THE ACTION DESCRIBER: A no-prep, verb-description program for high frequency verbs using evidence-based semantic feature analysis with expressive language cues (aligned with Blank’s 3rd and 4th Levels of Questioning)
In the early years of school, we want students to learn to look beyond what they see and to rework their experiences using language. We all so want students to be able to connect language to events. One way to help children to do this is to teach students to describe events around them using specific verbs.
Many describing tools focus on nouns. But verbs are arguably even more important than object names!
Children with only a few verbs in their vocabulary are at increased risk of language disorders (Olswang et al., 1998). Verbs are essential for many word combinations and all sentences. Knowledge and use of different kinds of verbs may help kick-start grammatical development (e.g. Tomasello, 2005). Researchers talk about verbs having a ‘privileged’ role in sentence production (e.g. Bock & Levelt, 1994).
You can read more about the importance of verbs here.
Why Semantic feature analysis (SFA)?
Describing nouns or verbs by key attributes – SFA – is an evidence-based strategy to learn new vocabulary and retain word meanings. It can deepen students’ understanding of words they already know. The strategy can also help children with word-finding or other language or learning difficulties, e.g. by giving them a way of describing what they mean when they can’t find the word.
Using SFA for verb acquisition and sentence development
This no-preparation pack is designed to help students of all abilities to learn and apply the strategy of semantic feature analysis to verbs. To make it accessible to all students, we have chosen high frequency verbs. We have selected six key attributes that researchers and speech pathologists have found clinically to be of the greatest use in learning and recalling verbs (e.g. Wambaugh et al., 2014), namely:
- Subject: Who does it?
- Purpose: Why do it?
- Manner: How is it done?
- Location: Where is it done?
- Properties: What does it look like?
- Related objects/actions: What goes with it?
With a fully scripted introduction that models how to use the resource, a colourful scaffold, and 30 examples, this pack is designed to give students plenty of structured practice describing high frequency verbs in isolation and in sentences. Once completed, students can use the scaffold to describe any action they see – even if they have yet to learn the verb.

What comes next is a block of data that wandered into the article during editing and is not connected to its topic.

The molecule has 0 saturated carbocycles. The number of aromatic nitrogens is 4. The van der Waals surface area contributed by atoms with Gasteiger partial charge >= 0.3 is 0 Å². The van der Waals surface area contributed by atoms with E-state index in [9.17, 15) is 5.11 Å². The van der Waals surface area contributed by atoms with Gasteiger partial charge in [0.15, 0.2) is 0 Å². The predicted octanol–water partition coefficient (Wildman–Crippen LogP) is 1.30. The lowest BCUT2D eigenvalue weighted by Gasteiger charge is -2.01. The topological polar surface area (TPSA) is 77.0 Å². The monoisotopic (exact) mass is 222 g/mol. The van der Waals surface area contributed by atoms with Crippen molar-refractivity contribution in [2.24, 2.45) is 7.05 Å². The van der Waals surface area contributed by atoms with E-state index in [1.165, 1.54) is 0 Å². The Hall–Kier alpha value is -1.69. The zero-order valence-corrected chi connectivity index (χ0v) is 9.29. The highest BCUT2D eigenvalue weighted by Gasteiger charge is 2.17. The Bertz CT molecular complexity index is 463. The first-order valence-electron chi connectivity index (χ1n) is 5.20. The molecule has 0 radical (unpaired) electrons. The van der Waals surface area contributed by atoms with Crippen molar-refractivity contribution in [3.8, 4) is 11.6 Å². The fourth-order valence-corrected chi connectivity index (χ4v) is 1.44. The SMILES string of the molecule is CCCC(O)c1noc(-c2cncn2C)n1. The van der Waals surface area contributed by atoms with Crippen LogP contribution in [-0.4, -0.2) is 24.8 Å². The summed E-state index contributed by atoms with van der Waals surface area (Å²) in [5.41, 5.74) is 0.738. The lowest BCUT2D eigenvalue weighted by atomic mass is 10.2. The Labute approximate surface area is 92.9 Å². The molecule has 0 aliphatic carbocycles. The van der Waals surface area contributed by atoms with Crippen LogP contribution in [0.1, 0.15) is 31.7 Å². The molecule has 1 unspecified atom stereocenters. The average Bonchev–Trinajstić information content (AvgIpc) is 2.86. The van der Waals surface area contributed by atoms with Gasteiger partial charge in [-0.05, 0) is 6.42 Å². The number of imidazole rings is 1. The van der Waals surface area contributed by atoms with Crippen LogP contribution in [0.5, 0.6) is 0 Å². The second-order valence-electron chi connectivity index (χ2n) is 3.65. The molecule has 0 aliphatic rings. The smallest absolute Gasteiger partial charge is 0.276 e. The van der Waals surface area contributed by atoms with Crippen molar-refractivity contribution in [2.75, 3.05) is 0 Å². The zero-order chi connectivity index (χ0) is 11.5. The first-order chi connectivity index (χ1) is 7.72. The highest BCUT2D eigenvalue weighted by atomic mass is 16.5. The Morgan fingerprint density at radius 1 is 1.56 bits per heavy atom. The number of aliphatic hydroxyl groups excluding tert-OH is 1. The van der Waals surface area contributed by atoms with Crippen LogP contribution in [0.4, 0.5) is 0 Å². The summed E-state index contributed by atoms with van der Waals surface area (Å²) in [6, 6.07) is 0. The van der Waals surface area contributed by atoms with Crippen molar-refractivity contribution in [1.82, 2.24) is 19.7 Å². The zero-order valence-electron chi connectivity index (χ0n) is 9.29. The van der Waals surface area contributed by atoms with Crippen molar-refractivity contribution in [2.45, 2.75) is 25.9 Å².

For students with language and other learning disorders, the scaffolds can be used to increase vocabulary or verbs, to work on verb tenses (e.g. by changing the initial question to ‘What happened?’), and to practice making simple, compound and complex sentences. We have included models for these in the scripted first section of the resource.
For advanced students, this resource can be used for verbal reasoning tasks (like answering negative questions (e.g. ‘Why shouldn’t you run with scissors?’), describing cause/effect relationships (e.g. ‘Why does running make you fit?’), sequencing and predicting (‘What do you think will happen in the running race?’) to creating simple recounts from personal experiences and narratives. We’ve included models of some these types of tasks, too.
For older students, this approach can be adapted to include higher-level curriculum specific academic verbs (like ‘explain’, ‘evaluate’ and ‘discuss’). You can read more about these verbs here.
For more information and free resources about vocabulary support and instruction, check out our article here.
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